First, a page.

Pinocchio and the Lost Kitten

Have you ever dreamed of running across a book that would express more fully than you have ever encountered what it feels like to be alive? Such a book would have to proceed, not by illuminating the ways of thinking, feeling, and acting that have become established in us, but by painting a picture that invokes something we either never knew or have forgotten. Such a story might begin, “Once upon a time”, or it might dive straight into a realm we keep hoping exists even though we can’t honestly say we have ever visited it, even in dreams.

I’m not talking about treasures of spiritual understanding, as grateful as I am for anything that helps me live in the here and now. I have something else in mind: a story beyond the stories I tell myself; a story that shines a light into my heart and mind and introduces me to the kindest beings I will ever meet; beings who make me want to be like them, but not for what they have accomplished or attained. Accomplished beings are inspiring, but they only take me to the gates of my own capacities and leave me there on the threshold.

In this shining story which I hope to one day encounter, there is no-one who bequeaths the understanding they have personally earned and now exemplify. To read this story would be to enter into the fullness of life in all its flavors and tones and paths. It would be a work of cosmology fathoming the depths of time and space, but not only that. It would be a vision of a spiritual path we could follow into wisdom and goodness, but not just that. It would be a sad tale of confusion and suffering, but not as a lesson to be learned. It would not even invoke a Wonderland into which we might stumble, while dozing off in the family garden.

It might begin as a bird who judges himself because he is different than his playmates. It might begin as a lamb who is lost and cannot find her way back to the flock. It might begin as a carpenter who makes a marionette because he wishes he had a child to care for in his life. It might begin, in fact must begin, by telling the story of a visitor to a magical realm who sees herself in the way a violin string sees itself, as it holds a high-C aloft–holds it with inconceivable fidelity–while everything else drops away, note-by-note, circumstance-by-circumstance, lifetime-by-lifetime. In that shining moment–held unbearably, impossibly–all is redeemed and forgiven.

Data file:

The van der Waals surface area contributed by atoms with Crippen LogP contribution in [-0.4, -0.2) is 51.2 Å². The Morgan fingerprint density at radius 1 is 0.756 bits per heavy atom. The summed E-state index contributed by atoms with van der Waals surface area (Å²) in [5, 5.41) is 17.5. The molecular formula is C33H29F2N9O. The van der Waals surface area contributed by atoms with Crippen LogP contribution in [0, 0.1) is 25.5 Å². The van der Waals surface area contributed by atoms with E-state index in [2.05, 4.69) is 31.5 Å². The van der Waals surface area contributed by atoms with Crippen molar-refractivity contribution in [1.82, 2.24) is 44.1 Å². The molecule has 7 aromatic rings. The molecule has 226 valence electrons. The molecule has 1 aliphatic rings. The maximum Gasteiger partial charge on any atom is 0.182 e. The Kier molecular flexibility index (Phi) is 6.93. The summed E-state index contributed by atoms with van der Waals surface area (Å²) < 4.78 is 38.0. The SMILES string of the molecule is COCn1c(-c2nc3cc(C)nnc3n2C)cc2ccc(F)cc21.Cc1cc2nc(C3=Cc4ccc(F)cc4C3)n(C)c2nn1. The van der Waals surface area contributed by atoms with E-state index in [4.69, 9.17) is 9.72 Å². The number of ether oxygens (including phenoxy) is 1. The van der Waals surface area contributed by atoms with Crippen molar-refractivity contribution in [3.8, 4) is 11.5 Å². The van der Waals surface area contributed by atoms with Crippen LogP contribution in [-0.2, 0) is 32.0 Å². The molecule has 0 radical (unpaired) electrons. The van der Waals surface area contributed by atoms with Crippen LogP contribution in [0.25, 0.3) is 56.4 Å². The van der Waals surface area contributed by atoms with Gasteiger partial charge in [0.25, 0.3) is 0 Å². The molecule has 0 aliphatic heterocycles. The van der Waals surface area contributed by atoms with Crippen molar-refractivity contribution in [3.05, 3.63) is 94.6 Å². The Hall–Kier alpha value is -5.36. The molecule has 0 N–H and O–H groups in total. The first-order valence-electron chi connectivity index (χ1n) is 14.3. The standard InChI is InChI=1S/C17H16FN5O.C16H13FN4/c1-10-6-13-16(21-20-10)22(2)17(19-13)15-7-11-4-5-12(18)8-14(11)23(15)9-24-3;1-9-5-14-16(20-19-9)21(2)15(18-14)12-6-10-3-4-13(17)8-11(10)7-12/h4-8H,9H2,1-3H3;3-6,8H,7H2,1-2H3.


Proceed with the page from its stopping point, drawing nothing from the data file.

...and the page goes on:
In the meantime we tell our stories, as we wait on the sidelines to be invited in.

Once upon a time, a kitten came into the lives of a couple whose children had all left home, in one way or another, and now no longer needed their parents, at least in ways that they knew how to fulfill. The adoption papers for this kitten said she had been found with her head wedged into the drain of a dumpster, so tightly that her skull had been deformed. Could this have been a second-birth for her, her skull compressed like those of human babies when they are launched into this world after nine months of confinement, all that time unable to move more than an inch in any direction? At first, she was then stuck in a cage at the local pound, where she must have regarded all movement around her as threatening. After this couple brought her home, and named her Kiva, she spent an entire week in the farthest corner under the bed, not venturing to the front edge, even to eat or drink.

Three years later, she roams the house, dreaming of escaping into the feral realms she still remembers. She communicates with the couple enough to tell them when she is hungry or wants her litter cleaned out. She has yet to tolerate being picked up. Like Pinocchio, she keeps entering life more fully, month-by-month, baby step-by-baby step, but still hides under a bed whenever a stranger comes into the house. Like the Ugly Duckling, she patrols a larger world than the one that tried to label her as not belonging in this one. Like the lost lamb, she allows the couple to feel that they have found her and have brought her back to the campfire. And like the high-C, held aloft, while flutes and cellos and all but a single note on a single violin string falls away (held in a silence that speaks of the loneliness known by life everywhere), Kiva keeps looking for a story that will provide a path for her. I wonder if it is the path that the couple dream will one day open up before them, like a golden road into eternity.

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